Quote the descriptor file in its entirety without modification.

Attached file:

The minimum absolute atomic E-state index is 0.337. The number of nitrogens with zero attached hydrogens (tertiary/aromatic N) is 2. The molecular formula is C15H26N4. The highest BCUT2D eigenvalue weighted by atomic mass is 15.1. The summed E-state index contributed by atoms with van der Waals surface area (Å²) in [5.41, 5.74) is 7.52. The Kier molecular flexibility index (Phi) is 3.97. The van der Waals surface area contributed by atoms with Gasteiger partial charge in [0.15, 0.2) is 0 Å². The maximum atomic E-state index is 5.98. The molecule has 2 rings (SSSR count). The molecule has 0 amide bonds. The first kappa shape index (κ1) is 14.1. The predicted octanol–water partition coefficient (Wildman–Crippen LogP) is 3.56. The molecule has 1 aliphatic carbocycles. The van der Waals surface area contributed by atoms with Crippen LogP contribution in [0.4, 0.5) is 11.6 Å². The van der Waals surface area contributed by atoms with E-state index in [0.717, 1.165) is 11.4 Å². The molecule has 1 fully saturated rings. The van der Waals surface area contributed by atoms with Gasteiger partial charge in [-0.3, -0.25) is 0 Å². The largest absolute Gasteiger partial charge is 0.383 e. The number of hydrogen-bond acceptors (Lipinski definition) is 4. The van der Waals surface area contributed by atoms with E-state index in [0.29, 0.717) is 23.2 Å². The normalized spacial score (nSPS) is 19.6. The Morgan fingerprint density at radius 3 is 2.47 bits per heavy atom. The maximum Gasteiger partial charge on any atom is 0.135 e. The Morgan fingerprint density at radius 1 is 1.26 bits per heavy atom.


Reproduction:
The minimum absolute atomic E-state index is 0.337. The number of nitrogens with zero attached hydrogens (tertiary/aromatic N) is 2. The molecular formula is C15H26N4. The highest BCUT2D eigenvalue weighted by atomic mass is 15.1. The summed E-state index contributed by atoms with van der Waals surface area (Å²) in [5.41, 5.74) is 7.52. The Kier molecular flexibility index (Phi) is 3.97. The van der Waals surface area contributed by atoms with Gasteiger partial charge in [0.15, 0.2) is 0 Å². The maximum atomic E-state index is 5.98. The molecule has 2 rings (SSSR count). The molecule has 0 amide bonds. The first kappa shape index (κ1) is 14.1. The predicted octanol–water partition coefficient (Wildman–Crippen LogP) is 3.56. The molecule has 1 aliphatic carbocycles. The van der Waals surface area contributed by atoms with Crippen LogP contribution in [0.4, 0.5) is 11.6 Å². The van der Waals surface area contributed by atoms with E-state index in [0.717, 1.165) is 11.4 Å². The molecule has 1 fully saturated rings. The van der Waals surface area contributed by atoms with Gasteiger partial charge in [-0.3, -0.25) is 0 Å². The largest absolute Gasteiger partial charge is 0.383 e. The number of hydrogen-bond acceptors (Lipinski definition) is 4. The van der Waals surface area contributed by atoms with E-state index in [0.29, 0.717) is 23.2 Å². The normalized spacial score (nSPS) is 19.6. The Morgan fingerprint density at radius 3 is 2.47 bits per heavy atom. The maximum Gasteiger partial charge on any atom is 0.135 e. The Morgan fingerprint density at radius 1 is 1.26 bits per heavy atom.